When we question the efficacy of legacy academic distinctions, we also need to engage in a radical questioning of our own agendas. In particular, there is the need to critique traditional left formations for the way in which they have incorporated gender, caste, and race issues. In this context, our continued usage of terms like "the left" and "progressive" (even while joining in the task of redefining their scope) does not connote that their meaning is somehow self-evident. It simply marks the absence of some better way of speaking about the core principles of a left agenda (including, but are not restricted to: a critique of capitalism, a commitment to liberatory theory and praxis, and a retrieval of our agency and subjectivity from the exploitative local and global systems) which is our own.

The left in India has been criticized for 'rigid' agendas that are either increasingly 'irrelevant' to the 'people' or totally oblivious of the pragmatics of Realpolitik. The Beauty debate suffered this same fate. Leftists were labeled as cultural, presumably for denying the 'joys' of feminine consumerism to the female half of 'the masses.' The epithet of political purism was hurled about, presumably for their denial of the 'necessity' of coalition-politics.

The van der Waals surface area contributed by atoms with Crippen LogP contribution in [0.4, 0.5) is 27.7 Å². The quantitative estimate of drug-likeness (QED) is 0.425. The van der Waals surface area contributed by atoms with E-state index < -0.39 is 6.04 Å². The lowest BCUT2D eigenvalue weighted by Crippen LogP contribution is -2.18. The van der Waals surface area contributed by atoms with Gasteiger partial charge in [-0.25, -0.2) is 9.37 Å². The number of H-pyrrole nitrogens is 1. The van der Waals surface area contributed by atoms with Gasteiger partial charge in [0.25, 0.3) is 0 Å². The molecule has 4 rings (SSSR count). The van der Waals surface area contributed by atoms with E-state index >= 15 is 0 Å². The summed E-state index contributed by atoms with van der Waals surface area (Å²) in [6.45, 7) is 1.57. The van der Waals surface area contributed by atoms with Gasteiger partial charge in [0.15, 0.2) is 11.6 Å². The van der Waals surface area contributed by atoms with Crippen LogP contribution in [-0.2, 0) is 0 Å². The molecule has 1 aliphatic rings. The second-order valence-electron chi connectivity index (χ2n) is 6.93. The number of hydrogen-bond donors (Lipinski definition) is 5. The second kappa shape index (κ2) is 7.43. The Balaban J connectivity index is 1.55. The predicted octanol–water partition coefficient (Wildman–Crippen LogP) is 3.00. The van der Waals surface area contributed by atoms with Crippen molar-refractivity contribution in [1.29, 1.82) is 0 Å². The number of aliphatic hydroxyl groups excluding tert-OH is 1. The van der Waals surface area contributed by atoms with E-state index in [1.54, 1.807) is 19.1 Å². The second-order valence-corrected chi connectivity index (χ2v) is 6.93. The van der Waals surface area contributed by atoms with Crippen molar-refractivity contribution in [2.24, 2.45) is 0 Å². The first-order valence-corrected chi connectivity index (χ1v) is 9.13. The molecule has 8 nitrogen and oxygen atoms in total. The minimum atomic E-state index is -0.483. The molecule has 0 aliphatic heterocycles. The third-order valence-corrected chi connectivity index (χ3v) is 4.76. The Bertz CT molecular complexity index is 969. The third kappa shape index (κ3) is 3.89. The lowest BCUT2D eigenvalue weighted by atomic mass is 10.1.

There are many issues here, and we will quickly outline some responses:

The issue of the ludic joys of consumerism: Here we must insist that those on the left read their Marx. His analysis of reification, of commodity fetishism, and of alienated labor form the basis for socialist-feminist critiques of consumerism. This is not a denial of the psychic complexity of the ways in which commodification actually operates. For to stop here would be to leave the job of critique incomplete. The task of understanding the specifics of how capital works in particular contexts cannot be complete without thorough critiques of films, novels, urban and rural space, the human body, and other signs.